Myocardial infarction is caused by rupture of the fibrous cap, with exposure of the lipid-rich core, or erosion, resulting in subsequent thrombosis and vessel occlusion. Plaques consist of a vascular smooth muscle cell (VSMC)-rich, fibrous cap, composed of collagen and extracellular matrix, which separates a lipid-rich core from the lumen. Our research studies the regulation of cell accumulation and interactions in vascular disease, using both human and mouse cells in vitro and models of atherosclerosis with genetic manipulation. We also have a major interest in vulnerable plaque imaging in patients using both invasive and non-invasive modalities.
Plaque stability is determined by its mechanical properties, in particular, the number of VSMCs and their extracellular matrix products including collagen. VSMC number is determined by the net effect of VSMC proliferation, migration, death and recruitment from circulating precursors. Low levels of VSMC proliferation and cellular senescence are found in advanced human lesions. Apoptosis (programmed cell death) of VSMCs also occurs in advanced plaques at higher levels than in normal vessels and is increased in unstable vs. stable angina patients. In addition, direct induction of apoptosis induces plaque rupture of mouse plaques. These studies all indicate that VSMC proliferation, apoptosis, and cell senescence are all major determinants of VSMC number and plaque stability.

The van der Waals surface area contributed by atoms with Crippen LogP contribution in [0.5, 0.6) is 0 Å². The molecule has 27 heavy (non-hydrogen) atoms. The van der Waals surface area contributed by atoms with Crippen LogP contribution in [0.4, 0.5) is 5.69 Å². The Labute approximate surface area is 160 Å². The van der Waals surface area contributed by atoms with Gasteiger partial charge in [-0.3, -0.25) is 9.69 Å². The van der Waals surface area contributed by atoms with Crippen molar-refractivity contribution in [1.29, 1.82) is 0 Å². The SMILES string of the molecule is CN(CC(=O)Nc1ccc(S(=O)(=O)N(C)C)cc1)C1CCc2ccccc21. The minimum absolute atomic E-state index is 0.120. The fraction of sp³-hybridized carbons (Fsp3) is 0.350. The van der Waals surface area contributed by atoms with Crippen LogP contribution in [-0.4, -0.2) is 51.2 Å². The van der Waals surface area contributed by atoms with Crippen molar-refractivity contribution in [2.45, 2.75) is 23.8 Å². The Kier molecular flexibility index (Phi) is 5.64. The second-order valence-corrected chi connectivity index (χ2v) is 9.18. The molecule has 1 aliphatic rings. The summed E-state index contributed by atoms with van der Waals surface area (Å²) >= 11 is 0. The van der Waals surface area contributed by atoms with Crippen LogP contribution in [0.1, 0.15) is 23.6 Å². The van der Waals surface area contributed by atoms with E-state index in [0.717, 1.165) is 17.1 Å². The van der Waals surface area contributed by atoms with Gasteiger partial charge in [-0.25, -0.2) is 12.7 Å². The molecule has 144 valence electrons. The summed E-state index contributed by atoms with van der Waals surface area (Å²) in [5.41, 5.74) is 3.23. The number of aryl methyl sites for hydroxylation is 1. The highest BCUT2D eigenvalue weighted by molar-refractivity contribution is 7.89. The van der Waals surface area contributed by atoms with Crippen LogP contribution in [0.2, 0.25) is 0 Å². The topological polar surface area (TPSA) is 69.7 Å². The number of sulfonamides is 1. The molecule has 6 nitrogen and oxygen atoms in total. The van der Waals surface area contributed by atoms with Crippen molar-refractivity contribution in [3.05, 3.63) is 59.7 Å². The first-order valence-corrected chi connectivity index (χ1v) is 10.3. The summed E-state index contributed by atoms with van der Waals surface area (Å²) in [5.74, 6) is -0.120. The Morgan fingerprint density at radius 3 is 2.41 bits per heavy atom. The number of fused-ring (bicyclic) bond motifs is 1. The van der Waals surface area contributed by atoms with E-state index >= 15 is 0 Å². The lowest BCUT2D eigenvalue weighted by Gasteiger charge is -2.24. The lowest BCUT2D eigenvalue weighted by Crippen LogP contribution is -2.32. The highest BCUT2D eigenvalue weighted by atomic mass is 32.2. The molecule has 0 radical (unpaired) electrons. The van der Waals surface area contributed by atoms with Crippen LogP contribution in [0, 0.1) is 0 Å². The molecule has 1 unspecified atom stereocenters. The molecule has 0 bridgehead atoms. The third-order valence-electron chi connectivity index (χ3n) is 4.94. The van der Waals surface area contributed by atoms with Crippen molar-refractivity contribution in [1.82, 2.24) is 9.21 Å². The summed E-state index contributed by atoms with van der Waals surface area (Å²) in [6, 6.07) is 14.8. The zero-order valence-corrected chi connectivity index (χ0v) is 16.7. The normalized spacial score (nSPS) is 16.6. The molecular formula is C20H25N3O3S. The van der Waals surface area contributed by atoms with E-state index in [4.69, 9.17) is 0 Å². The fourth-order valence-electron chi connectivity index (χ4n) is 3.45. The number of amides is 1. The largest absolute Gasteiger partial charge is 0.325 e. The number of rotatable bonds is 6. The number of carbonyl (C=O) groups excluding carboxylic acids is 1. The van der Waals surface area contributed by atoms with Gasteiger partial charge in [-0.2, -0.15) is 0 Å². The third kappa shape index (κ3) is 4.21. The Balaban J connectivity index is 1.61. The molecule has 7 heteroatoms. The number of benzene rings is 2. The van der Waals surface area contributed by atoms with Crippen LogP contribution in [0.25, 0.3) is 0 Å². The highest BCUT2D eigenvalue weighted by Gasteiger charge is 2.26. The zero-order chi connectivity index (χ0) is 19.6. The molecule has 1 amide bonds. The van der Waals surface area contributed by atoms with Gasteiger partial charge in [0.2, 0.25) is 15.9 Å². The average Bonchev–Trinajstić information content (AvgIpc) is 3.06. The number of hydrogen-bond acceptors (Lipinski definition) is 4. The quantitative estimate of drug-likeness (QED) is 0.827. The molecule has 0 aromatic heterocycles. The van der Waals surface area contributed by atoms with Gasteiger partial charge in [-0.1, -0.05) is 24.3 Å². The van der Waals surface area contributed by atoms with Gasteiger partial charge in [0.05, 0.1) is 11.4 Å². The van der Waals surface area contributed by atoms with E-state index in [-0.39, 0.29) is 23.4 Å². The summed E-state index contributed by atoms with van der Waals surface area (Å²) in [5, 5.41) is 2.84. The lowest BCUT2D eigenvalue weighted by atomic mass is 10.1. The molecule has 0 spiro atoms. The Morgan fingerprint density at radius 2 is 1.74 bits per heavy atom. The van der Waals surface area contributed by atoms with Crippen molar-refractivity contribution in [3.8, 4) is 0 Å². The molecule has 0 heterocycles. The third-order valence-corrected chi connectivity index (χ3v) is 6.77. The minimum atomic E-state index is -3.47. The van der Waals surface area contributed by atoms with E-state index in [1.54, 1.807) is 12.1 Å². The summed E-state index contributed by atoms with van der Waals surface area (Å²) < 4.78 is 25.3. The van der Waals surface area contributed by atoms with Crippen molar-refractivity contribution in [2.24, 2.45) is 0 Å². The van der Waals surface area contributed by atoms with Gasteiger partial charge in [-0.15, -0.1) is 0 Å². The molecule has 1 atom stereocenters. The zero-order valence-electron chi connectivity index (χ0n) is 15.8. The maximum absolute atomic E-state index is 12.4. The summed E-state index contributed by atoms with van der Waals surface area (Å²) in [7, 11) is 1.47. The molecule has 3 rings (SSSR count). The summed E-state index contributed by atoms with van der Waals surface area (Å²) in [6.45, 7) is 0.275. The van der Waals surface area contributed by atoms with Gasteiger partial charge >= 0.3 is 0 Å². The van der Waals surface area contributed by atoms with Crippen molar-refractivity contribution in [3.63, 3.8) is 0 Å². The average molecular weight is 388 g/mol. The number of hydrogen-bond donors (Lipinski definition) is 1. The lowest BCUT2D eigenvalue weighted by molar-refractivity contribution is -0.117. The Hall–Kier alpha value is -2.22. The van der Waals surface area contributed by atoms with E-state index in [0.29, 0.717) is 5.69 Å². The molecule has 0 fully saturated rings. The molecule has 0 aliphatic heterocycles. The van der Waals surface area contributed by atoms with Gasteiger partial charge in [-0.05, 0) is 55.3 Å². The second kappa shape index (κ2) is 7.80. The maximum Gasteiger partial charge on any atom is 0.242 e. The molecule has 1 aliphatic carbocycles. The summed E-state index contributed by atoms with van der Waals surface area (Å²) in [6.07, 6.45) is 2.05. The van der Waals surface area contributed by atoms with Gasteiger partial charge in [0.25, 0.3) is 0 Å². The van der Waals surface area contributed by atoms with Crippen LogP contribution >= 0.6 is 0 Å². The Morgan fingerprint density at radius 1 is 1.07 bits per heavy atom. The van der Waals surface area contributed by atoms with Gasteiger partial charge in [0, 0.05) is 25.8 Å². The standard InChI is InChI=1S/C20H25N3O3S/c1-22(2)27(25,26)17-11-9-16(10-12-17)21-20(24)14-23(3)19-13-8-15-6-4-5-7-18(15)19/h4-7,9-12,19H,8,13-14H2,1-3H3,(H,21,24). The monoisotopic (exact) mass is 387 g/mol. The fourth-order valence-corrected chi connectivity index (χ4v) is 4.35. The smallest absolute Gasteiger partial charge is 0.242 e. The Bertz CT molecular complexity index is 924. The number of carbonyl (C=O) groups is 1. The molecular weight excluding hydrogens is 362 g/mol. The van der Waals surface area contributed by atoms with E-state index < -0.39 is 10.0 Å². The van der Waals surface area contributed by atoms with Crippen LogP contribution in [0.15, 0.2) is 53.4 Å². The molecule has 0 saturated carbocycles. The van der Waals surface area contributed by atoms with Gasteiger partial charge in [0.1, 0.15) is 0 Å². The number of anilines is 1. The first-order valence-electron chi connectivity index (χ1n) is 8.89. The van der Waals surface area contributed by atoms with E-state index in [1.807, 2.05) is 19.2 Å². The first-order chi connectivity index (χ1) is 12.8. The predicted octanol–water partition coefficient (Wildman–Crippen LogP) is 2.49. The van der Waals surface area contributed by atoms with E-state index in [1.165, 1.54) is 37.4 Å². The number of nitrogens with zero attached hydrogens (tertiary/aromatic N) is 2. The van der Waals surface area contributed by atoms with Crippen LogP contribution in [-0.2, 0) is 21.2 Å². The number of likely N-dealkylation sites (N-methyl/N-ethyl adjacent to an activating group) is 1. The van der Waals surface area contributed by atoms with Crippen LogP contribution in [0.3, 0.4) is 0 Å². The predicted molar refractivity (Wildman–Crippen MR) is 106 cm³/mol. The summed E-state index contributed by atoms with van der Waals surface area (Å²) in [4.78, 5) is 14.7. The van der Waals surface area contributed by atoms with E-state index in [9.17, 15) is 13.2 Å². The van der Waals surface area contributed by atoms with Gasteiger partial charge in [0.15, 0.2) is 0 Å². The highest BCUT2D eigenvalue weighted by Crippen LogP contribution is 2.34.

We use both human and mouse cells in vitro and models of atherosclerosis with genetic manipulation to study the role of specific gene products or cells in atherosclerosis. In particular, we have developed unique cell-type ablation systems to analyse the role of specific cells in vivo. Recent work has focussed on the protective mechanisms that ensure survival in VSMCs, and their defects in disease as well as the triggers for VSMC apoptosis and cell senescence. We have also identified novel mechanisms of regulating cell death receptors in vascular cells and how cell: cell interactions govern cell death.
Our clinical studies have used radiofrequency (virtual histology) intravascular ultrasound and computed tomography to determine the types and composition of plaques that determine patient presentation and future events, and are refining these techniques to examine vulnerable plaque characteristics. Collaborations with physical scientists are ongoing to model the mechanical properties of vulnerable plaques.